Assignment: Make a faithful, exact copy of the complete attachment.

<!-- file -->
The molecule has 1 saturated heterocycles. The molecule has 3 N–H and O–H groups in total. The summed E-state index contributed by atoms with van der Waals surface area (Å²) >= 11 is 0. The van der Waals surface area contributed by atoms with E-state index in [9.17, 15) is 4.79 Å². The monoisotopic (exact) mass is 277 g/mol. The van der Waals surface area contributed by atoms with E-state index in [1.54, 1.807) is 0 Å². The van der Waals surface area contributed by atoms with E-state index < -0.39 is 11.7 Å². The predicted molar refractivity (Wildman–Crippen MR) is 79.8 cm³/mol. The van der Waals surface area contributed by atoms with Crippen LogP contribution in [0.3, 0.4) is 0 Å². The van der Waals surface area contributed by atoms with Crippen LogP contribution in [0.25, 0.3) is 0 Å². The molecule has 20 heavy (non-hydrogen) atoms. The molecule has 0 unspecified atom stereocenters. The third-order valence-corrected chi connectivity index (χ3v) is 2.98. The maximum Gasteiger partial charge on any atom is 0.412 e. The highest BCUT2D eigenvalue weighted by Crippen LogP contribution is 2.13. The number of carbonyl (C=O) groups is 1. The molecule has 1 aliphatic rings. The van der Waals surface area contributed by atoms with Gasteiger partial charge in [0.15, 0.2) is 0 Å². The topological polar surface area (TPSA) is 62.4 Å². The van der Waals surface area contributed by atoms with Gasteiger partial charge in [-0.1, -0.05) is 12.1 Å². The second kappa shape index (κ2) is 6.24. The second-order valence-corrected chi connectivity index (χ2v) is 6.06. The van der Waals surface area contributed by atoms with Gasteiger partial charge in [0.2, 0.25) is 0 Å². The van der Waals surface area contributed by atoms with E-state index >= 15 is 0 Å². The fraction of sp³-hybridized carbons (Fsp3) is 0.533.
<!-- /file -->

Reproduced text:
The molecule has 1 saturated heterocycles. The molecule has 3 N–H and O–H groups in total. The summed E-state index contributed by atoms with van der Waals surface area (Å²) >= 11 is 0. The van der Waals surface area contributed by atoms with E-state index in [9.17, 15) is 4.79 Å². The monoisotopic (exact) mass is 277 g/mol. The van der Waals surface area contributed by atoms with E-state index in [1.54, 1.807) is 0 Å². The van der Waals surface area contributed by atoms with E-state index < -0.39 is 11.7 Å². The predicted molar refractivity (Wildman–Crippen MR) is 79.8 cm³/mol. The van der Waals surface area contributed by atoms with Crippen LogP contribution in [0.3, 0.4) is 0 Å². The van der Waals surface area contributed by atoms with Crippen LogP contribution in [0.25, 0.3) is 0 Å². The molecule has 20 heavy (non-hydrogen) atoms. The molecule has 0 unspecified atom stereocenters. The third-order valence-corrected chi connectivity index (χ3v) is 2.98. The maximum Gasteiger partial charge on any atom is 0.412 e. The highest BCUT2D eigenvalue weighted by Crippen LogP contribution is 2.13. The number of carbonyl (C=O) groups is 1. The molecule has 1 aliphatic rings. The van der Waals surface area contributed by atoms with Gasteiger partial charge in [0.15, 0.2) is 0 Å². The topological polar surface area (TPSA) is 62.4 Å². The van der Waals surface area contributed by atoms with Gasteiger partial charge in [-0.1, -0.05) is 12.1 Å². The second kappa shape index (κ2) is 6.24. The second-order valence-corrected chi connectivity index (χ2v) is 6.06. The van der Waals surface area contributed by atoms with Gasteiger partial charge in [0.2, 0.25) is 0 Å². The van der Waals surface area contributed by atoms with E-state index >= 15 is 0 Å². The fraction of sp³-hybridized carbons (Fsp3) is 0.533.